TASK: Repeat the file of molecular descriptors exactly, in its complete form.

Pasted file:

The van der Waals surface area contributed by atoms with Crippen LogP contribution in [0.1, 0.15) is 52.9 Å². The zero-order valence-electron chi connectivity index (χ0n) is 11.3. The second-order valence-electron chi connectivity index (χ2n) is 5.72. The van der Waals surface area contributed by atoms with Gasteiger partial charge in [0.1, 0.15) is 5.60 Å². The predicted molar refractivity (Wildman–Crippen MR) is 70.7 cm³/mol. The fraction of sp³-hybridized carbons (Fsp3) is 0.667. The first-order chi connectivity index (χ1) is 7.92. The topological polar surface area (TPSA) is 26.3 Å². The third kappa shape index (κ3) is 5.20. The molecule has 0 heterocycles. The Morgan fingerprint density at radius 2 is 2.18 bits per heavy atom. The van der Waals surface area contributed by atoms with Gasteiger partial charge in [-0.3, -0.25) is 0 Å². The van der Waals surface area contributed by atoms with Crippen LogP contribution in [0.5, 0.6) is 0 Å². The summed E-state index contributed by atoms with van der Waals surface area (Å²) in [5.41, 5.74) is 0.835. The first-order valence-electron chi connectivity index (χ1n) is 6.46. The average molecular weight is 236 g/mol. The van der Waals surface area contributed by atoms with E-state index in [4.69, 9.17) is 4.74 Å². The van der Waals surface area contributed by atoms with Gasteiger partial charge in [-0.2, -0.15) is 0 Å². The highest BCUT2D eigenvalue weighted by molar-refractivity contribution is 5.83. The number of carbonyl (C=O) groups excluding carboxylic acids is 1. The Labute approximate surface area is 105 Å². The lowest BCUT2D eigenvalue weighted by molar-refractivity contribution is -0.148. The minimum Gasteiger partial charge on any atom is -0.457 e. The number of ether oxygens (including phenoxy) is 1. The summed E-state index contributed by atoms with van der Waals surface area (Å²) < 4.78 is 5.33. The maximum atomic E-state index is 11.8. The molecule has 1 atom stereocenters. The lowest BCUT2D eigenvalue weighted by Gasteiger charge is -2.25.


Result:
The van der Waals surface area contributed by atoms with Crippen LogP contribution in [0.1, 0.15) is 52.9 Å². The zero-order valence-electron chi connectivity index (χ0n) is 11.3. The second-order valence-electron chi connectivity index (χ2n) is 5.72. The van der Waals surface area contributed by atoms with Gasteiger partial charge in [0.1, 0.15) is 5.60 Å². The predicted molar refractivity (Wildman–Crippen MR) is 70.7 cm³/mol. The fraction of sp³-hybridized carbons (Fsp3) is 0.667. The first-order chi connectivity index (χ1) is 7.92. The topological polar surface area (TPSA) is 26.3 Å². The third kappa shape index (κ3) is 5.20. The molecule has 0 heterocycles. The Morgan fingerprint density at radius 2 is 2.18 bits per heavy atom. The van der Waals surface area contributed by atoms with Gasteiger partial charge in [-0.3, -0.25) is 0 Å². The van der Waals surface area contributed by atoms with Crippen LogP contribution in [0.5, 0.6) is 0 Å². The summed E-state index contributed by atoms with van der Waals surface area (Å²) in [5.41, 5.74) is 0.835. The first-order valence-electron chi connectivity index (χ1n) is 6.46. The average molecular weight is 236 g/mol. The van der Waals surface area contributed by atoms with E-state index in [4.69, 9.17) is 4.74 Å². The van der Waals surface area contributed by atoms with Gasteiger partial charge in [-0.2, -0.15) is 0 Å². The highest BCUT2D eigenvalue weighted by molar-refractivity contribution is 5.83. The number of carbonyl (C=O) groups excluding carboxylic acids is 1. The Labute approximate surface area is 105 Å². The lowest BCUT2D eigenvalue weighted by molar-refractivity contribution is -0.148. The minimum Gasteiger partial charge on any atom is -0.457 e. The number of ether oxygens (including phenoxy) is 1. The summed E-state index contributed by atoms with van der Waals surface area (Å²) < 4.78 is 5.33. The maximum atomic E-state index is 11.8. The molecule has 1 atom stereocenters. The lowest BCUT2D eigenvalue weighted by Gasteiger charge is -2.25.